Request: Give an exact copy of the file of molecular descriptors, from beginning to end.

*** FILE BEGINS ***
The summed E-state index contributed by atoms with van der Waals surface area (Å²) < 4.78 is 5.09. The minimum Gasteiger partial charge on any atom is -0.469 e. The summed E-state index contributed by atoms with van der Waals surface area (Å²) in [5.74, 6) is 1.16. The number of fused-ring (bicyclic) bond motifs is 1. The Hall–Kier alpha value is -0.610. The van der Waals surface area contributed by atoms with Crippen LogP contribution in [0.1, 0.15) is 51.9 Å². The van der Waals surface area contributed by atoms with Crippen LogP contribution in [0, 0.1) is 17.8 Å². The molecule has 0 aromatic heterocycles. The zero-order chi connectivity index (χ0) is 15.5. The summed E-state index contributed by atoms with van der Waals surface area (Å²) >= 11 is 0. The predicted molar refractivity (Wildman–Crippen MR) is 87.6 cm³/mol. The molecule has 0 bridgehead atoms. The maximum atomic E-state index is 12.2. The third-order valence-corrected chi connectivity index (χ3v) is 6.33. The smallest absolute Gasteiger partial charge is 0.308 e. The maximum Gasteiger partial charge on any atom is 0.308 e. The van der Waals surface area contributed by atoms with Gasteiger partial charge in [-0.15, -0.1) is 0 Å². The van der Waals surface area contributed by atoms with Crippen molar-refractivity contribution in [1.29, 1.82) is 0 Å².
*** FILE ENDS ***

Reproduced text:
The summed E-state index contributed by atoms with van der Waals surface area (Å²) < 4.78 is 5.09. The minimum Gasteiger partial charge on any atom is -0.469 e. The summed E-state index contributed by atoms with van der Waals surface area (Å²) in [5.74, 6) is 1.16. The number of fused-ring (bicyclic) bond motifs is 1. The Hall–Kier alpha value is -0.610. The van der Waals surface area contributed by atoms with Crippen LogP contribution in [0.1, 0.15) is 51.9 Å². The van der Waals surface area contributed by atoms with Crippen LogP contribution in [0, 0.1) is 17.8 Å². The molecule has 0 aromatic heterocycles. The zero-order chi connectivity index (χ0) is 15.5. The summed E-state index contributed by atoms with van der Waals surface area (Å²) >= 11 is 0. The predicted molar refractivity (Wildman–Crippen MR) is 87.6 cm³/mol. The molecule has 0 bridgehead atoms. The maximum atomic E-state index is 12.2. The third-order valence-corrected chi connectivity index (χ3v) is 6.33. The smallest absolute Gasteiger partial charge is 0.308 e. The maximum Gasteiger partial charge on any atom is 0.308 e. The van der Waals surface area contributed by atoms with Gasteiger partial charge in [-0.15, -0.1) is 0 Å². The van der Waals surface area contributed by atoms with Crippen molar-refractivity contribution in [1.29, 1.82) is 0 Å².